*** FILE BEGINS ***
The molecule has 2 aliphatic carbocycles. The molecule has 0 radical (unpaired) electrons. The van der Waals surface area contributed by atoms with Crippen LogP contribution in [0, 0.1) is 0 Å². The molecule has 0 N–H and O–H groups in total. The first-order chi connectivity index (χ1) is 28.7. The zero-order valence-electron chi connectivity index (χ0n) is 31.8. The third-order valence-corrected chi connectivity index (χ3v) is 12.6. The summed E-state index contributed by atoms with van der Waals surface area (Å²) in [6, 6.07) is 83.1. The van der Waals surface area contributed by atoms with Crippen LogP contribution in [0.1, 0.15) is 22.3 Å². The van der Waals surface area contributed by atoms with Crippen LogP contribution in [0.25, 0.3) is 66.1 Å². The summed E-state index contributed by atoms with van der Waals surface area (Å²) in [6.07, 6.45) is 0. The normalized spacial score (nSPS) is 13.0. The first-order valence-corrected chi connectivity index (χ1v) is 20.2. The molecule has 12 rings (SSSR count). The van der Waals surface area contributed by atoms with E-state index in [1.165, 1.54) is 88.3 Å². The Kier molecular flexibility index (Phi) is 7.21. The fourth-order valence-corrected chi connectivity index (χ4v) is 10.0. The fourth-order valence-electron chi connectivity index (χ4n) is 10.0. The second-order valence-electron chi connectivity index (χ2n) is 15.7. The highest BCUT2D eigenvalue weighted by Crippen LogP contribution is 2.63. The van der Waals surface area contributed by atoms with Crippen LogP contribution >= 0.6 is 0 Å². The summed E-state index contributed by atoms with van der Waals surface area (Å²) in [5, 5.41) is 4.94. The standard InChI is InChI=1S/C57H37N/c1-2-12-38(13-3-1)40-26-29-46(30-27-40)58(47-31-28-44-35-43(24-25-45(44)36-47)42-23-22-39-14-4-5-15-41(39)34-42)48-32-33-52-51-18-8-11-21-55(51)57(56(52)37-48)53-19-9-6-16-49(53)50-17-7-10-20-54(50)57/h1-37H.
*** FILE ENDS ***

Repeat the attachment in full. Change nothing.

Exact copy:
The molecule has 2 aliphatic carbocycles. The molecule has 0 radical (unpaired) electrons. The van der Waals surface area contributed by atoms with Crippen LogP contribution in [0, 0.1) is 0 Å². The molecule has 0 N–H and O–H groups in total. The first-order chi connectivity index (χ1) is 28.7. The zero-order valence-electron chi connectivity index (χ0n) is 31.8. The third-order valence-corrected chi connectivity index (χ3v) is 12.6. The summed E-state index contributed by atoms with van der Waals surface area (Å²) in [6, 6.07) is 83.1. The van der Waals surface area contributed by atoms with Crippen LogP contribution in [0.1, 0.15) is 22.3 Å². The van der Waals surface area contributed by atoms with Crippen LogP contribution in [0.25, 0.3) is 66.1 Å². The summed E-state index contributed by atoms with van der Waals surface area (Å²) in [6.07, 6.45) is 0. The normalized spacial score (nSPS) is 13.0. The first-order valence-corrected chi connectivity index (χ1v) is 20.2. The molecule has 12 rings (SSSR count). The van der Waals surface area contributed by atoms with E-state index in [1.165, 1.54) is 88.3 Å². The Kier molecular flexibility index (Phi) is 7.21. The fourth-order valence-corrected chi connectivity index (χ4v) is 10.0. The fourth-order valence-electron chi connectivity index (χ4n) is 10.0. The second-order valence-electron chi connectivity index (χ2n) is 15.7. The highest BCUT2D eigenvalue weighted by Crippen LogP contribution is 2.63. The van der Waals surface area contributed by atoms with Crippen LogP contribution >= 0.6 is 0 Å². The summed E-state index contributed by atoms with van der Waals surface area (Å²) in [5, 5.41) is 4.94. The standard InChI is InChI=1S/C57H37N/c1-2-12-38(13-3-1)40-26-29-46(30-27-40)58(47-31-28-44-35-43(24-25-45(44)36-47)42-23-22-39-14-4-5-15-41(39)34-42)48-32-33-52-51-18-8-11-21-55(51)57(56(52)37-48)53-19-9-6-16-49(53)50-17-7-10-20-54(50)57/h1-37H.